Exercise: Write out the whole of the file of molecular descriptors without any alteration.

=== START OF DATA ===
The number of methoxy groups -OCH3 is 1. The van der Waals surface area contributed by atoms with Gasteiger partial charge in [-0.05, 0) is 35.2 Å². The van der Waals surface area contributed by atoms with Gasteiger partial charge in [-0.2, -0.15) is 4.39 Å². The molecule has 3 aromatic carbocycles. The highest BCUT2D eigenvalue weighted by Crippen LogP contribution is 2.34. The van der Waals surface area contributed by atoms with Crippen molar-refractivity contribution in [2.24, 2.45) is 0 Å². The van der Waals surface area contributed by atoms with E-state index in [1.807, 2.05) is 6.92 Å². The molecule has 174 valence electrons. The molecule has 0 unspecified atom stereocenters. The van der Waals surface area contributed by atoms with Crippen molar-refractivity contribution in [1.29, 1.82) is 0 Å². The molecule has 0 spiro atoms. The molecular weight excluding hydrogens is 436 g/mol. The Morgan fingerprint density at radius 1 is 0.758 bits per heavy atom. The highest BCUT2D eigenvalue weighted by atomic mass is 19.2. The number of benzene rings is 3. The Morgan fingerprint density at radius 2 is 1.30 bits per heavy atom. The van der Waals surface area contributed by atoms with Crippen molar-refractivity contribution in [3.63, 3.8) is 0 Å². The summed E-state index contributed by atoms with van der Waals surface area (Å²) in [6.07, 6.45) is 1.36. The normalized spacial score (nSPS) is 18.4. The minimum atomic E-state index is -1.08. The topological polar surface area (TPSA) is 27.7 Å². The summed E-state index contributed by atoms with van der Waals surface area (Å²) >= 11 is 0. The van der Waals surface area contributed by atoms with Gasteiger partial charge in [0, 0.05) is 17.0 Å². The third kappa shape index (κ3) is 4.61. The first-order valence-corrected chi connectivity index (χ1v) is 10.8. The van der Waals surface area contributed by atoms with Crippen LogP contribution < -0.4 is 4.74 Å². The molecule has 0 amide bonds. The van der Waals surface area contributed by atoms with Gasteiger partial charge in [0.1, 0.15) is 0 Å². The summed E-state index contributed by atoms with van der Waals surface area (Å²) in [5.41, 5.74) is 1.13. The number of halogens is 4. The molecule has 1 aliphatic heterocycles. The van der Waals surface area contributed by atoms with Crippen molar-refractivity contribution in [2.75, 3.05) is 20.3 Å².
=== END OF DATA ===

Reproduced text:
The number of methoxy groups -OCH3 is 1. The van der Waals surface area contributed by atoms with Gasteiger partial charge in [-0.05, 0) is 35.2 Å². The van der Waals surface area contributed by atoms with Gasteiger partial charge in [-0.2, -0.15) is 4.39 Å². The molecule has 3 aromatic carbocycles. The highest BCUT2D eigenvalue weighted by Crippen LogP contribution is 2.34. The van der Waals surface area contributed by atoms with Crippen molar-refractivity contribution in [2.24, 2.45) is 0 Å². The van der Waals surface area contributed by atoms with E-state index in [1.807, 2.05) is 6.92 Å². The molecule has 174 valence electrons. The molecule has 0 unspecified atom stereocenters. The van der Waals surface area contributed by atoms with Crippen molar-refractivity contribution in [1.29, 1.82) is 0 Å². The molecule has 0 spiro atoms. The molecular weight excluding hydrogens is 436 g/mol. The Morgan fingerprint density at radius 1 is 0.758 bits per heavy atom. The highest BCUT2D eigenvalue weighted by atomic mass is 19.2. The number of benzene rings is 3. The Morgan fingerprint density at radius 2 is 1.30 bits per heavy atom. The van der Waals surface area contributed by atoms with Crippen molar-refractivity contribution in [3.63, 3.8) is 0 Å². The summed E-state index contributed by atoms with van der Waals surface area (Å²) in [6.07, 6.45) is 1.36. The normalized spacial score (nSPS) is 18.4. The minimum atomic E-state index is -1.08. The topological polar surface area (TPSA) is 27.7 Å². The summed E-state index contributed by atoms with van der Waals surface area (Å²) >= 11 is 0. The van der Waals surface area contributed by atoms with Gasteiger partial charge in [0, 0.05) is 17.0 Å². The third kappa shape index (κ3) is 4.61. The first-order valence-corrected chi connectivity index (χ1v) is 10.8. The van der Waals surface area contributed by atoms with Crippen LogP contribution < -0.4 is 4.74 Å². The molecule has 0 amide bonds. The van der Waals surface area contributed by atoms with Gasteiger partial charge in [0.1, 0.15) is 0 Å². The summed E-state index contributed by atoms with van der Waals surface area (Å²) in [5.41, 5.74) is 1.13. The number of halogens is 4. The molecule has 1 aliphatic heterocycles. The van der Waals surface area contributed by atoms with Crippen molar-refractivity contribution in [2.75, 3.05) is 20.3 Å².